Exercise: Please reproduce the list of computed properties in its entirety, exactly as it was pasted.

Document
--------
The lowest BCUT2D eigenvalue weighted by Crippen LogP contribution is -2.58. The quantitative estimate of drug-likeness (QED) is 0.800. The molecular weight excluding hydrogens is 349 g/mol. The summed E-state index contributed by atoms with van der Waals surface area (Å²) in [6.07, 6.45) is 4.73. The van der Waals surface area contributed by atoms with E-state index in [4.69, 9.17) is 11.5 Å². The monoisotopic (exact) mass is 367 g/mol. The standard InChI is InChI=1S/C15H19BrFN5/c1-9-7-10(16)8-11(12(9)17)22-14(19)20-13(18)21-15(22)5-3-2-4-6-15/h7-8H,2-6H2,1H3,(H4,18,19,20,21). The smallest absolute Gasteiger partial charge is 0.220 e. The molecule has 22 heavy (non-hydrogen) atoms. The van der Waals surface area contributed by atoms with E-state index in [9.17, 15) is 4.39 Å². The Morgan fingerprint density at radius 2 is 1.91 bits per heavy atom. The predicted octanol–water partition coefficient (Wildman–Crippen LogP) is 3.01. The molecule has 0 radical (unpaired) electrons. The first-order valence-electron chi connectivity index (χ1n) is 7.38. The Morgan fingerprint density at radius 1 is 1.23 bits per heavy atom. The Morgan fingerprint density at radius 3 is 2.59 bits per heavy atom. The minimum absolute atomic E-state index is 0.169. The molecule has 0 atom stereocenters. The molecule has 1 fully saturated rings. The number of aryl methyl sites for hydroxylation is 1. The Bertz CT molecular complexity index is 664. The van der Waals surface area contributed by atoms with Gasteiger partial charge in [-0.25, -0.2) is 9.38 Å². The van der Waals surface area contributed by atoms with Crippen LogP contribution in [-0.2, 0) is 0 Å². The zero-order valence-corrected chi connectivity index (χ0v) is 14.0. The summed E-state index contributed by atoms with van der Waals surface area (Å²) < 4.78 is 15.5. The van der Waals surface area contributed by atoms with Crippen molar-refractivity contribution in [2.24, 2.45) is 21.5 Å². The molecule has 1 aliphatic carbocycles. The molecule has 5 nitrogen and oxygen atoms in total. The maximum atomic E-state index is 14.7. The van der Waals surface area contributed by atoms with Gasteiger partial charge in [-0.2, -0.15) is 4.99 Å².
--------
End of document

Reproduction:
The lowest BCUT2D eigenvalue weighted by Crippen LogP contribution is -2.58. The quantitative estimate of drug-likeness (QED) is 0.800. The molecular weight excluding hydrogens is 349 g/mol. The summed E-state index contributed by atoms with van der Waals surface area (Å²) in [6.07, 6.45) is 4.73. The van der Waals surface area contributed by atoms with E-state index in [4.69, 9.17) is 11.5 Å². The monoisotopic (exact) mass is 367 g/mol. The standard InChI is InChI=1S/C15H19BrFN5/c1-9-7-10(16)8-11(12(9)17)22-14(19)20-13(18)21-15(22)5-3-2-4-6-15/h7-8H,2-6H2,1H3,(H4,18,19,20,21). The smallest absolute Gasteiger partial charge is 0.220 e. The molecule has 22 heavy (non-hydrogen) atoms. The van der Waals surface area contributed by atoms with E-state index in [9.17, 15) is 4.39 Å². The Morgan fingerprint density at radius 2 is 1.91 bits per heavy atom. The predicted octanol–water partition coefficient (Wildman–Crippen LogP) is 3.01. The molecule has 0 radical (unpaired) electrons. The first-order valence-electron chi connectivity index (χ1n) is 7.38. The Morgan fingerprint density at radius 1 is 1.23 bits per heavy atom. The Morgan fingerprint density at radius 3 is 2.59 bits per heavy atom. The minimum absolute atomic E-state index is 0.169. The molecule has 0 atom stereocenters. The molecule has 1 fully saturated rings. The number of aryl methyl sites for hydroxylation is 1. The Bertz CT molecular complexity index is 664. The van der Waals surface area contributed by atoms with Gasteiger partial charge in [-0.25, -0.2) is 9.38 Å². The van der Waals surface area contributed by atoms with Crippen LogP contribution in [-0.2, 0) is 0 Å². The zero-order valence-corrected chi connectivity index (χ0v) is 14.0. The summed E-state index contributed by atoms with van der Waals surface area (Å²) < 4.78 is 15.5. The van der Waals surface area contributed by atoms with Crippen molar-refractivity contribution in [2.24, 2.45) is 21.5 Å². The molecule has 1 aliphatic carbocycles. The molecule has 5 nitrogen and oxygen atoms in total. The maximum atomic E-state index is 14.7. The van der Waals surface area contributed by atoms with Gasteiger partial charge in [-0.2, -0.15) is 4.99 Å².